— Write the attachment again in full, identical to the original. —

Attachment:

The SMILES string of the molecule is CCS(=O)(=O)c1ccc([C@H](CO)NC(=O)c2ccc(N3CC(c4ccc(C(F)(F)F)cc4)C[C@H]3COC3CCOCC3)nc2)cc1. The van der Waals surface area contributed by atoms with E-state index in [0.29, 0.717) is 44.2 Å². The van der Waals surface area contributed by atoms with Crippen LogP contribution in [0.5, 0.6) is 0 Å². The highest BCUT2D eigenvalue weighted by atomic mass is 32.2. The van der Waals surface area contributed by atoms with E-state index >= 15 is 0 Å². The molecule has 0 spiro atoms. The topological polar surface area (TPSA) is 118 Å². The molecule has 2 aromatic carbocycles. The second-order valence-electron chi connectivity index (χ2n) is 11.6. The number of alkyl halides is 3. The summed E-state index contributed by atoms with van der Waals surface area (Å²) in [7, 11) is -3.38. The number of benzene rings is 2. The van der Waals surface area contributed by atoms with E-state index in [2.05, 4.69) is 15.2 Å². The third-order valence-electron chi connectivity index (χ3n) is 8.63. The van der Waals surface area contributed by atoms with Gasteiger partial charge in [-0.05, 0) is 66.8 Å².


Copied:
The SMILES string of the molecule is CCS(=O)(=O)c1ccc([C@H](CO)NC(=O)c2ccc(N3CC(c4ccc(C(F)(F)F)cc4)C[C@H]3COC3CCOCC3)nc2)cc1. The van der Waals surface area contributed by atoms with E-state index in [0.29, 0.717) is 44.2 Å². The van der Waals surface area contributed by atoms with Crippen LogP contribution in [0.5, 0.6) is 0 Å². The highest BCUT2D eigenvalue weighted by atomic mass is 32.2. The van der Waals surface area contributed by atoms with E-state index >= 15 is 0 Å². The molecule has 0 spiro atoms. The topological polar surface area (TPSA) is 118 Å². The molecule has 2 aromatic carbocycles. The second-order valence-electron chi connectivity index (χ2n) is 11.6. The number of alkyl halides is 3. The summed E-state index contributed by atoms with van der Waals surface area (Å²) in [7, 11) is -3.38. The number of benzene rings is 2. The van der Waals surface area contributed by atoms with E-state index in [2.05, 4.69) is 15.2 Å². The third-order valence-electron chi connectivity index (χ3n) is 8.63. The van der Waals surface area contributed by atoms with Gasteiger partial charge in [-0.05, 0) is 66.8 Å².